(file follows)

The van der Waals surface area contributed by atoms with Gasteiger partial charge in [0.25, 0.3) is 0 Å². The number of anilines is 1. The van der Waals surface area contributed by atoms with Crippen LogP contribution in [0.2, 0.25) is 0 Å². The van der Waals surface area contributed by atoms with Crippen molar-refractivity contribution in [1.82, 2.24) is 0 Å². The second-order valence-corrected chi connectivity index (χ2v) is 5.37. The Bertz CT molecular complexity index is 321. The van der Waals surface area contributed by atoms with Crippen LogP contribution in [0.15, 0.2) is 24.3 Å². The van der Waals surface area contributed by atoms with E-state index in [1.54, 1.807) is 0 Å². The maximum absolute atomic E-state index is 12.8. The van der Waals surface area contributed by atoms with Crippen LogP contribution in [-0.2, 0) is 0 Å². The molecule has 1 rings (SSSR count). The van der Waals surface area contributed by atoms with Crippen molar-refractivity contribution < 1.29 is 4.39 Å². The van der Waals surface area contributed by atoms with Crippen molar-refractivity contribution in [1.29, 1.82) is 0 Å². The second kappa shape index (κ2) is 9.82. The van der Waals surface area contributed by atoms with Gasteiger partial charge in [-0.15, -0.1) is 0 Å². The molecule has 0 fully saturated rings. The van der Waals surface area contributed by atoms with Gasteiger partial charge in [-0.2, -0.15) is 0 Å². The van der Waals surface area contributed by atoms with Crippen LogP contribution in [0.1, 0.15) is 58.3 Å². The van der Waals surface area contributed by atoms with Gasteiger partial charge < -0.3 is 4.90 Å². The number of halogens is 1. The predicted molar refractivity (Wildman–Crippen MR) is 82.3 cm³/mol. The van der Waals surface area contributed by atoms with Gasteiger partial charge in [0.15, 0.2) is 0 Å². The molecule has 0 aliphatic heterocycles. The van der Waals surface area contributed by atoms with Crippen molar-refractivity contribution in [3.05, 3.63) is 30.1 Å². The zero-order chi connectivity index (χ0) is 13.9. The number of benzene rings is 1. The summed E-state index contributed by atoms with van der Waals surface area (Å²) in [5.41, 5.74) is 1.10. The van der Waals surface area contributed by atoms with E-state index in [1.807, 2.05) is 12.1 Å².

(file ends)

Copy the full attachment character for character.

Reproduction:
The van der Waals surface area contributed by atoms with Gasteiger partial charge in [0.25, 0.3) is 0 Å². The number of anilines is 1. The van der Waals surface area contributed by atoms with Crippen LogP contribution in [0.2, 0.25) is 0 Å². The van der Waals surface area contributed by atoms with Crippen molar-refractivity contribution in [1.82, 2.24) is 0 Å². The second-order valence-corrected chi connectivity index (χ2v) is 5.37. The Bertz CT molecular complexity index is 321. The van der Waals surface area contributed by atoms with Crippen LogP contribution in [0.15, 0.2) is 24.3 Å². The van der Waals surface area contributed by atoms with E-state index in [1.54, 1.807) is 0 Å². The maximum absolute atomic E-state index is 12.8. The van der Waals surface area contributed by atoms with Crippen LogP contribution in [-0.2, 0) is 0 Å². The molecule has 1 rings (SSSR count). The van der Waals surface area contributed by atoms with Crippen molar-refractivity contribution < 1.29 is 4.39 Å². The van der Waals surface area contributed by atoms with Crippen molar-refractivity contribution in [1.29, 1.82) is 0 Å². The second kappa shape index (κ2) is 9.82. The van der Waals surface area contributed by atoms with Gasteiger partial charge in [-0.15, -0.1) is 0 Å². The molecule has 0 fully saturated rings. The van der Waals surface area contributed by atoms with Gasteiger partial charge in [-0.2, -0.15) is 0 Å². The van der Waals surface area contributed by atoms with Crippen LogP contribution in [0.1, 0.15) is 58.3 Å². The van der Waals surface area contributed by atoms with Gasteiger partial charge < -0.3 is 4.90 Å². The number of halogens is 1. The predicted molar refractivity (Wildman–Crippen MR) is 82.3 cm³/mol. The van der Waals surface area contributed by atoms with Gasteiger partial charge in [0.15, 0.2) is 0 Å². The molecule has 0 aliphatic heterocycles. The van der Waals surface area contributed by atoms with Crippen molar-refractivity contribution in [3.05, 3.63) is 30.1 Å². The zero-order chi connectivity index (χ0) is 13.9. The number of benzene rings is 1. The summed E-state index contributed by atoms with van der Waals surface area (Å²) in [5.41, 5.74) is 1.10. The van der Waals surface area contributed by atoms with E-state index in [1.807, 2.05) is 12.1 Å².